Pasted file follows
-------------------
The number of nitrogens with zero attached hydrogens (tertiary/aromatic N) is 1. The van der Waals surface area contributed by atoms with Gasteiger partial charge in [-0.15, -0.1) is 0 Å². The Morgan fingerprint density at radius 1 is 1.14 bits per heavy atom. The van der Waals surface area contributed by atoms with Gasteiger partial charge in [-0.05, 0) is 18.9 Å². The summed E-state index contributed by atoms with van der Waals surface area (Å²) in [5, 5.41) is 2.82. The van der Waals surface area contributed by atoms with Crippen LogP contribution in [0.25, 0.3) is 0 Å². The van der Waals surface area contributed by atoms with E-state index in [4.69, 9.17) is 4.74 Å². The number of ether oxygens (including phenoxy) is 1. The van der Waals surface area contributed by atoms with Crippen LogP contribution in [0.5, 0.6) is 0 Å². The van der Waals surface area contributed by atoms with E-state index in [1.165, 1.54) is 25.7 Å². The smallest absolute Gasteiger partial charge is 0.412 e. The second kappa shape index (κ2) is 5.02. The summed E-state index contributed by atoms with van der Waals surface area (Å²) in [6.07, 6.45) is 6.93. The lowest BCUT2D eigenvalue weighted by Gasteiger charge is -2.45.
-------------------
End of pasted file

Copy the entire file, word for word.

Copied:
The number of nitrogens with zero attached hydrogens (tertiary/aromatic N) is 1. The van der Waals surface area contributed by atoms with Gasteiger partial charge in [-0.15, -0.1) is 0 Å². The Morgan fingerprint density at radius 1 is 1.14 bits per heavy atom. The van der Waals surface area contributed by atoms with Gasteiger partial charge in [-0.05, 0) is 18.9 Å². The summed E-state index contributed by atoms with van der Waals surface area (Å²) in [5, 5.41) is 2.82. The van der Waals surface area contributed by atoms with Crippen LogP contribution in [0.25, 0.3) is 0 Å². The van der Waals surface area contributed by atoms with E-state index in [4.69, 9.17) is 4.74 Å². The number of ether oxygens (including phenoxy) is 1. The van der Waals surface area contributed by atoms with Crippen LogP contribution in [0.5, 0.6) is 0 Å². The van der Waals surface area contributed by atoms with E-state index in [1.165, 1.54) is 25.7 Å². The smallest absolute Gasteiger partial charge is 0.412 e. The second kappa shape index (κ2) is 5.02. The summed E-state index contributed by atoms with van der Waals surface area (Å²) in [6.07, 6.45) is 6.93. The lowest BCUT2D eigenvalue weighted by Gasteiger charge is -2.45.